When Cindy Blum announced her seriously stylish and ambitious plan to visit 60 — count them 60 — T.J. Maxx’s, Marshalls, and HomeGoods stores as the ultimate way to celebrate six well-lived decades on this here fashionable earth, her friends gasped.
Next, they giggled.
And then, like any good haute homies would, Blum’s chums volunteered to go shopping with her.
Blum, her besties, her sister, and her hubby, Richard, visited 59 of the off-price fashion and home decor locations in six states: Pennsylvania, New Jersey, Delaware, New York, Tennessee, and Florida. The crew of bargain shoppers even started an inside joke: How long does it take to get to the Shore from Abington? It depends on how many T.J. Maxx’s, Marshalls, and HomeGoods stores are on the way.
On Saturday — a week and a day before her 61st birthday — Blum visited her final store, the T.J. Maxx in Abington. And she didn’t just pop in for a pair of Kate Spade shades or Franco Sarto wedges and call it a year. This was an extra-special trip. So TJX Cos. Inc. in Massachusetts, parent company of Blum’s favorite off-price trifecta, threw her quite the fabulous fete, with food, drinks, balloons, and a $1,000 gift card good at all three stores.
“I just can’t believe it,” Blum said as she thanked dozens of family and friends, who joined her at T.J. Maxx on Saturday for a beverage and a bargain. Blum was all smiles in a black, cap-sleeved Calvin Klein sheath, sensible Sam Edelman wedges, and a gold Reiss necklace — all of which she picked up this year on her various shopping sojourns. In her manicured hand was a lined journal filled with photos of her smiling and shopping in front of all of the stores she visited. She treated the book like a travelogue.
“When I started this, I didn’t think it would become this. This is so exciting,” she said, her voice pulsating with the kind of glee when you have a good shopping trip every week for a full year.
I don’t know about you, but Blum’s story makes me want to go on a T.J. Maxx shopping expedition myself. In fact, just last week, I popped in to one with my shopping buddy and bought a pair of comfy, nude CL by Laundry wedges for $19 that I’m wearing as I write this.
Blum and I are not alone in our love for the Maxx.
As department stores try to turn around years of lackluster sales and compete with online shopping, off-price retailers, especially T.J. Maxx — which reported an uptick in first-quarter sales in February — continue to do well.
“People like the treasure trove,” said Floris van Dijkum, a retail analyst at the Conchocken investment research firm Boenning & Scattergood. “They offer value, good value, and it’s cheaper … a lot cheaper.”
The idea of shopping for labels at a fraction of the price is what lures people in. Though that’s a big part of it, the bottom line is that many of us live for the hunt — digging through the piles or leafing through the racks to find that perfect piece you didn’t think you’d need. To top it all off, when you find that hidden gem — and it’s way below market value — you can brag about it. That was literally Burlington Coat Factory’s tagline. When we leave, we feel like we’ve won, and that explains Blum’s sense of accomplishment at completing this goal.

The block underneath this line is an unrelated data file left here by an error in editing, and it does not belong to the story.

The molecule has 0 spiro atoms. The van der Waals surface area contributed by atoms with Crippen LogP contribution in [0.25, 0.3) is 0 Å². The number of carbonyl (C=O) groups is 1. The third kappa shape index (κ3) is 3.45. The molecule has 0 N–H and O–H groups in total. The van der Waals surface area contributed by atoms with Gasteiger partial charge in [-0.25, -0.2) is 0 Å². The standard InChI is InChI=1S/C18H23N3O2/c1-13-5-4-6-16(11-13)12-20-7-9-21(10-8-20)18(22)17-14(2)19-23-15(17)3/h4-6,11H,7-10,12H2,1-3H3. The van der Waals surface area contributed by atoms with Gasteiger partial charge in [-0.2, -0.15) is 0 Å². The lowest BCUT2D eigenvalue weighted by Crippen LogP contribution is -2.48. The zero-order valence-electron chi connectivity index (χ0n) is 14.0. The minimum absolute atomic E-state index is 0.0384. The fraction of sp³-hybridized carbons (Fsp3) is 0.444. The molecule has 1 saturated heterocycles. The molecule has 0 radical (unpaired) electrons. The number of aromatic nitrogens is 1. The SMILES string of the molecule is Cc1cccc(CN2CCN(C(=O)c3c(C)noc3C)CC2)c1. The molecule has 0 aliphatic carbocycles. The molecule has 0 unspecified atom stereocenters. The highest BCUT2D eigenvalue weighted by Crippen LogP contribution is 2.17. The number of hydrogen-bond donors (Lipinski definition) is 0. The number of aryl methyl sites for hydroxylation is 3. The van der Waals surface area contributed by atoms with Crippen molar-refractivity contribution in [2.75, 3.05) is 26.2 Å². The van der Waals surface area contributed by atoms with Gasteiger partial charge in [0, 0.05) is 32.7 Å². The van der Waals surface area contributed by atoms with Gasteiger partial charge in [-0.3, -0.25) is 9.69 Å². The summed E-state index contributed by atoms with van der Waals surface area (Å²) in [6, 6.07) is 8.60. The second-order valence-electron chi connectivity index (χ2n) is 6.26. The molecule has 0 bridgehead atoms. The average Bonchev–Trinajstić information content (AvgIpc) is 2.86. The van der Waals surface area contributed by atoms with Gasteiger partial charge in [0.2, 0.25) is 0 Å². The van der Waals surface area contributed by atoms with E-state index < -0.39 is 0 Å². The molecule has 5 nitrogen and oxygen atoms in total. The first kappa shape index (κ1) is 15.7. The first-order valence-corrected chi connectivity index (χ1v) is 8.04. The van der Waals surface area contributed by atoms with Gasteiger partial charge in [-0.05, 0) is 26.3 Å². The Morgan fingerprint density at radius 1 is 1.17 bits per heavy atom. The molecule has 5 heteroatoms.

Hunting for bargains is a part of Blum’s makeup. She grew up one of three in the Northeast with a single mom, who outfitted them at the similarly low-priced, now-defunct Korvettes department store.
In 1977, Blum’s older sister, Debbie Meyrowitz-Weiss, who, for the record, did not remember this first trip, took Blum to a Marshalls on Long Island.
“Back then, the stuff was defective, so you had to look through each piece,” Blum said. “But I loved it. I bought a pair of pants for $7 and I got really excited. I thought, ‘I can really do this.’ ”
Blum married, had two children, and continued to shop at Marshalls. Her favorite location, whether she was back-to-school or Christmas shopping, was the one on Welsh Road, right off the Boulevard.
In 1995, TJX Cos. Inc. bought Marshalls, and though Blum had dabbled at the Maxx, once the conglomerate bought Marshalls, it was a go.
“If you look at our pantry, you can find food — especially nuts — that we got from T.J. Maxx.” said Blum’s husband of 37 years, Richard.
Blum’s favorite purchase ever?
“I found a North Face coat for my daughter at Marshalls 10 years ago when North Face was really hot,” she almost squealed. “A North Face! At Marshalls!”
Last year, Blum celebrated the big 6-0 at her Shore home in Ventnor. But when it rained, Blum didn’t complain, she just headed to, well, T.J. Maxx.
When she got home, family friend Stuart Levin suggested she visit 60 T.J. Maxx stores in one year. “But Richard … Richard wasn’t too happy,” Levin said.
On some weekends, Blum said, she’d visit two or three Marshalls, T.J. Maxx, and HomeGoods stores. And some weeks she wouldn’t go at all.
“She used to carry a white board with her and write, number 16, number 18, number 24, and take a picture in front of the store,” said friend Valerie Harris. “It really was a lot of fun.”
In April, Blum wrote a letter to TJX Cos. executives. And they were impressed. Hence the birthday party.
But her friends don’t think the recognition should stop there. After all, Blum, who bought two summer blouses before she left T.J. Maxx that day, has already planned her next several trips.
“I think they should just make her the new face of T.J. Maxx and Marshalls,” surmised another friend and fellow shopper, Margie Kramer.